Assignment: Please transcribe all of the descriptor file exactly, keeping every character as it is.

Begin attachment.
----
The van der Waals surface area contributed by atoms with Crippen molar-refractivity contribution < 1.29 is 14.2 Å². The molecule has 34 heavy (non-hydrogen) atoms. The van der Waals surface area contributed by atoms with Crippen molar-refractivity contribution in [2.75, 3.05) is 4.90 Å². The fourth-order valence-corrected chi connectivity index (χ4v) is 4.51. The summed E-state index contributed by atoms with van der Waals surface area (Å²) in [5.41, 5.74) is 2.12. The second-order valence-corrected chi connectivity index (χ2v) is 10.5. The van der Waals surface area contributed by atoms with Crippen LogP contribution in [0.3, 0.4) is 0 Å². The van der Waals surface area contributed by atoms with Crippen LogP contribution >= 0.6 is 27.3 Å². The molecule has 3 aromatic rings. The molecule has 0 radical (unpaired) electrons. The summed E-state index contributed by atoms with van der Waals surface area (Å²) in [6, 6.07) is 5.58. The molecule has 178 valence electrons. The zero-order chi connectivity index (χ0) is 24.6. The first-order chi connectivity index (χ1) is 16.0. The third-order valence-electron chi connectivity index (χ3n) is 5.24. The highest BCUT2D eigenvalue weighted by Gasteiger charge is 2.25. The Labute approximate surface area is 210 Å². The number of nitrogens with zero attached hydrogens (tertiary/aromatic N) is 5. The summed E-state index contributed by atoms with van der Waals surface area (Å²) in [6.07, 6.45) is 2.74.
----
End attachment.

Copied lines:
The van der Waals surface area contributed by atoms with Crippen molar-refractivity contribution < 1.29 is 14.2 Å². The molecule has 34 heavy (non-hydrogen) atoms. The van der Waals surface area contributed by atoms with Crippen molar-refractivity contribution in [2.75, 3.05) is 4.90 Å². The fourth-order valence-corrected chi connectivity index (χ4v) is 4.51. The summed E-state index contributed by atoms with van der Waals surface area (Å²) in [5.41, 5.74) is 2.12. The second-order valence-corrected chi connectivity index (χ2v) is 10.5. The van der Waals surface area contributed by atoms with Crippen LogP contribution in [0.3, 0.4) is 0 Å². The van der Waals surface area contributed by atoms with Crippen LogP contribution >= 0.6 is 27.3 Å². The molecule has 3 aromatic rings. The molecule has 0 radical (unpaired) electrons. The summed E-state index contributed by atoms with van der Waals surface area (Å²) in [6, 6.07) is 5.58. The molecule has 178 valence electrons. The zero-order chi connectivity index (χ0) is 24.6. The first-order chi connectivity index (χ1) is 16.0. The third-order valence-electron chi connectivity index (χ3n) is 5.24. The highest BCUT2D eigenvalue weighted by Gasteiger charge is 2.25. The Labute approximate surface area is 210 Å². The number of nitrogens with zero attached hydrogens (tertiary/aromatic N) is 5. The summed E-state index contributed by atoms with van der Waals surface area (Å²) in [6.07, 6.45) is 2.74.